The basic unit of expression, a sentence is more than just a string of words. Here's what you need to put together a proper, complete sentence:

  • Complete thought: Don't leave the reader wondering what comes next. Long or short, the sentence must express at least one complete idea.

  • Subject-verb pair: The verb expresses action (goes, for example) or state of being (has been, perhaps), and the subject is the person or thing performing that action or existing in that state of being. The pair must match: Gene is marching (subject = Gene, verb = is marching) matches, but Gene marching doesn't.

  • Endmark: A period, question mark, or exclamation point must mark the end of your sentence.

The preceding bulleted list explains what you need, but you should also know what to avoid when you're constructing a complete sentence:

  • Run-ons and comma splices: Joining more than one subject-verb statement or question is fine, as long as you link them up correctly with a conjunction (and, or, but, nor, for, since, although, because, and many more) or a semicolon (;).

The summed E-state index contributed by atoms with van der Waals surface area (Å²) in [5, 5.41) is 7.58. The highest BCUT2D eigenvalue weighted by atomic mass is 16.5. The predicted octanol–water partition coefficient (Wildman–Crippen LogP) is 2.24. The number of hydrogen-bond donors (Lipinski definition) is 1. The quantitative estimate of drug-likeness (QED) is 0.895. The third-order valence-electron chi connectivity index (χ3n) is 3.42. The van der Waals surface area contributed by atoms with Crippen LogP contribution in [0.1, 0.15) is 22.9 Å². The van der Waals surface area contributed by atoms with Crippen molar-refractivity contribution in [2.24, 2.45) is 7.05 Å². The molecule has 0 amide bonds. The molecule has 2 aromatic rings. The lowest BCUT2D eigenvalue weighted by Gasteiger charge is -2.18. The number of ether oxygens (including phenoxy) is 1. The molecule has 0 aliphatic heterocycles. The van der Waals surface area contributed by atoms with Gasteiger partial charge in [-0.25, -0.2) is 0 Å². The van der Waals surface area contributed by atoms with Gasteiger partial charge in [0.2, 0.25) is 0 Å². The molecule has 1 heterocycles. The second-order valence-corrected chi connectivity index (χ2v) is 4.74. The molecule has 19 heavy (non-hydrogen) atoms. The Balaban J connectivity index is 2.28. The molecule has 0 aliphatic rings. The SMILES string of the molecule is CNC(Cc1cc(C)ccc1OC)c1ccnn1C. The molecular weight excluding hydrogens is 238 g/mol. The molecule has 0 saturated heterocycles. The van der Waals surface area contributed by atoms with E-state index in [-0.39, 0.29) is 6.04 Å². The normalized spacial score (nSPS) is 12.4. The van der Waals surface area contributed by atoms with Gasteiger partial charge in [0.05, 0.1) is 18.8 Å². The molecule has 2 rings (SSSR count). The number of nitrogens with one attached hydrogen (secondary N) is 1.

• Fragments: A string of ideas, no matter how many ideas it contains, doesn't add up to a sentence unless a complete thought and a matching subject-verb pair are present. Check out this fragment: Because Pete, moving sheets of paper on his desk, everyone thinking he was working. Looks important and official, right? It's a fragment, though. Take a look at the correct version: Because Pete was moving sheets of paper on his desk, everyone thought he was working.

Nobody wants to settle for just the basics, in life or in grammar. The extra ingredients that add flavor to your sentences are these:

  • Descriptions: These divide into two huge categories: adjectives (which describe nouns and pronouns) and adverbs (which describe verbs, adjectives, and other adverbs). Descriptions can be a single word (solid, slowly), a phrase (by the sea, in the sky), or a longer, subject-verb statement (that Henry wrote, where Julie paddles). Some verb forms also act as descriptions at times (running around in circles, having joined the circus).

  • Complements: Objects (nouns or pronouns that receive the action of a verb) and subject complements (nouns, pronouns or adjectives that complete the linking verb statement) allow you to scold the dog (dog = direct object) and notice that the room is bright (bright = subject complement).